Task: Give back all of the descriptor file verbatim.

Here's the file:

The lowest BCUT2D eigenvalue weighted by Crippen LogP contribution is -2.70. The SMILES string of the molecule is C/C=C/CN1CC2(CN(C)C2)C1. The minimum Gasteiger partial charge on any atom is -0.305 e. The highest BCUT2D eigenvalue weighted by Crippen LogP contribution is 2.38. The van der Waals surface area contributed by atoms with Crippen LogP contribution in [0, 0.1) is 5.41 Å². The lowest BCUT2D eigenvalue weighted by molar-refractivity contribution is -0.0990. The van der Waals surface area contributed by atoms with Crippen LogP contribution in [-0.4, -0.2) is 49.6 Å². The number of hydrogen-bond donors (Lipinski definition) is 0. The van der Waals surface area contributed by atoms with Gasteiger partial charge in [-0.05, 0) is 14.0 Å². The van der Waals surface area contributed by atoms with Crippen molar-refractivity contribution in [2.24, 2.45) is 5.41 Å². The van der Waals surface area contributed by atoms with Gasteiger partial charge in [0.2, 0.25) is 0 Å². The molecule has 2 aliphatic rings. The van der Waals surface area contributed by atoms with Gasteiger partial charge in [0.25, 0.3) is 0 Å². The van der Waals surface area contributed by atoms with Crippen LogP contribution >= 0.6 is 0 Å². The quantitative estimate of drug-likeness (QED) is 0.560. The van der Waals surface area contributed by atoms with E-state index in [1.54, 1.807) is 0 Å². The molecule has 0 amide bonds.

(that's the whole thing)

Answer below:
The lowest BCUT2D eigenvalue weighted by Crippen LogP contribution is -2.70. The SMILES string of the molecule is C/C=C/CN1CC2(CN(C)C2)C1. The minimum Gasteiger partial charge on any atom is -0.305 e. The highest BCUT2D eigenvalue weighted by Crippen LogP contribution is 2.38. The van der Waals surface area contributed by atoms with Crippen LogP contribution in [0, 0.1) is 5.41 Å². The lowest BCUT2D eigenvalue weighted by molar-refractivity contribution is -0.0990. The van der Waals surface area contributed by atoms with Crippen LogP contribution in [-0.4, -0.2) is 49.6 Å². The number of hydrogen-bond donors (Lipinski definition) is 0. The van der Waals surface area contributed by atoms with Gasteiger partial charge in [-0.05, 0) is 14.0 Å². The van der Waals surface area contributed by atoms with Crippen molar-refractivity contribution in [2.24, 2.45) is 5.41 Å². The van der Waals surface area contributed by atoms with Gasteiger partial charge in [0.2, 0.25) is 0 Å². The molecule has 2 aliphatic rings. The van der Waals surface area contributed by atoms with Gasteiger partial charge in [0.25, 0.3) is 0 Å². The van der Waals surface area contributed by atoms with Crippen LogP contribution >= 0.6 is 0 Å². The quantitative estimate of drug-likeness (QED) is 0.560. The van der Waals surface area contributed by atoms with E-state index in [1.54, 1.807) is 0 Å². The molecule has 0 amide bonds.